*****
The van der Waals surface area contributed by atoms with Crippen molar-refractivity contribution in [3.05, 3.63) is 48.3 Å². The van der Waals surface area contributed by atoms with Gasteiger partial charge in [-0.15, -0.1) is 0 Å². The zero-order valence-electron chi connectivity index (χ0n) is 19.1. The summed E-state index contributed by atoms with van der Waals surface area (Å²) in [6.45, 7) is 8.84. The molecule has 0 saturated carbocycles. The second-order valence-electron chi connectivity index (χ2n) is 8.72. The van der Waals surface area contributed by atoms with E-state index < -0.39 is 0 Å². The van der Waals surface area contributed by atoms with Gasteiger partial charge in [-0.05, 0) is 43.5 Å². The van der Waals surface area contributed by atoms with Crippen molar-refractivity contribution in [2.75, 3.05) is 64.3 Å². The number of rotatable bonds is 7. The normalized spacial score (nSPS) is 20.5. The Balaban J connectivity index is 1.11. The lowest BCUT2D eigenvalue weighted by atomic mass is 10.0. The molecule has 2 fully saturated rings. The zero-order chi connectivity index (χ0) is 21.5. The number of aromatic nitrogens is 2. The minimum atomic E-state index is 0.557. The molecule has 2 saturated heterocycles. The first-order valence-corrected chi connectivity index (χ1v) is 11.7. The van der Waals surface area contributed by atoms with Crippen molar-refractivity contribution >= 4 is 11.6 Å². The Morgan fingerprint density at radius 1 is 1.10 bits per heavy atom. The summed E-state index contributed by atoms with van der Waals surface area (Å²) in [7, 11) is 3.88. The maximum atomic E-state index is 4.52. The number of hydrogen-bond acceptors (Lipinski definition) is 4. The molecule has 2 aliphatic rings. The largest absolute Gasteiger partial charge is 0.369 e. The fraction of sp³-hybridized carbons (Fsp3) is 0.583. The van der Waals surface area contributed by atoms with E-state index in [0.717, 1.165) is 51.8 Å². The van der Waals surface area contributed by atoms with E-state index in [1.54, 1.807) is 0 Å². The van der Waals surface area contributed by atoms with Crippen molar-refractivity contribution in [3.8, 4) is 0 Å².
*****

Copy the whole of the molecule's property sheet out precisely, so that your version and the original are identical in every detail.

The van der Waals surface area contributed by atoms with Crippen molar-refractivity contribution in [3.05, 3.63) is 48.3 Å². The van der Waals surface area contributed by atoms with Gasteiger partial charge in [-0.15, -0.1) is 0 Å². The zero-order valence-electron chi connectivity index (χ0n) is 19.1. The summed E-state index contributed by atoms with van der Waals surface area (Å²) in [6.45, 7) is 8.84. The molecule has 0 saturated carbocycles. The second-order valence-electron chi connectivity index (χ2n) is 8.72. The van der Waals surface area contributed by atoms with E-state index < -0.39 is 0 Å². The van der Waals surface area contributed by atoms with Gasteiger partial charge in [-0.05, 0) is 43.5 Å². The van der Waals surface area contributed by atoms with Crippen molar-refractivity contribution in [2.75, 3.05) is 64.3 Å². The number of rotatable bonds is 7. The normalized spacial score (nSPS) is 20.5. The Balaban J connectivity index is 1.11. The lowest BCUT2D eigenvalue weighted by atomic mass is 10.0. The molecule has 2 fully saturated rings. The zero-order chi connectivity index (χ0) is 21.5. The number of aromatic nitrogens is 2. The minimum atomic E-state index is 0.557. The molecule has 2 saturated heterocycles. The first-order valence-corrected chi connectivity index (χ1v) is 11.7. The van der Waals surface area contributed by atoms with Crippen molar-refractivity contribution >= 4 is 11.6 Å². The Morgan fingerprint density at radius 1 is 1.10 bits per heavy atom. The summed E-state index contributed by atoms with van der Waals surface area (Å²) in [7, 11) is 3.88. The maximum atomic E-state index is 4.52. The number of hydrogen-bond acceptors (Lipinski definition) is 4. The molecule has 2 aliphatic rings. The largest absolute Gasteiger partial charge is 0.369 e. The fraction of sp³-hybridized carbons (Fsp3) is 0.583. The van der Waals surface area contributed by atoms with E-state index in [0.717, 1.165) is 51.8 Å². The van der Waals surface area contributed by atoms with E-state index in [1.54, 1.807) is 0 Å². The van der Waals surface area contributed by atoms with Crippen molar-refractivity contribution in [3.8, 4) is 0 Å².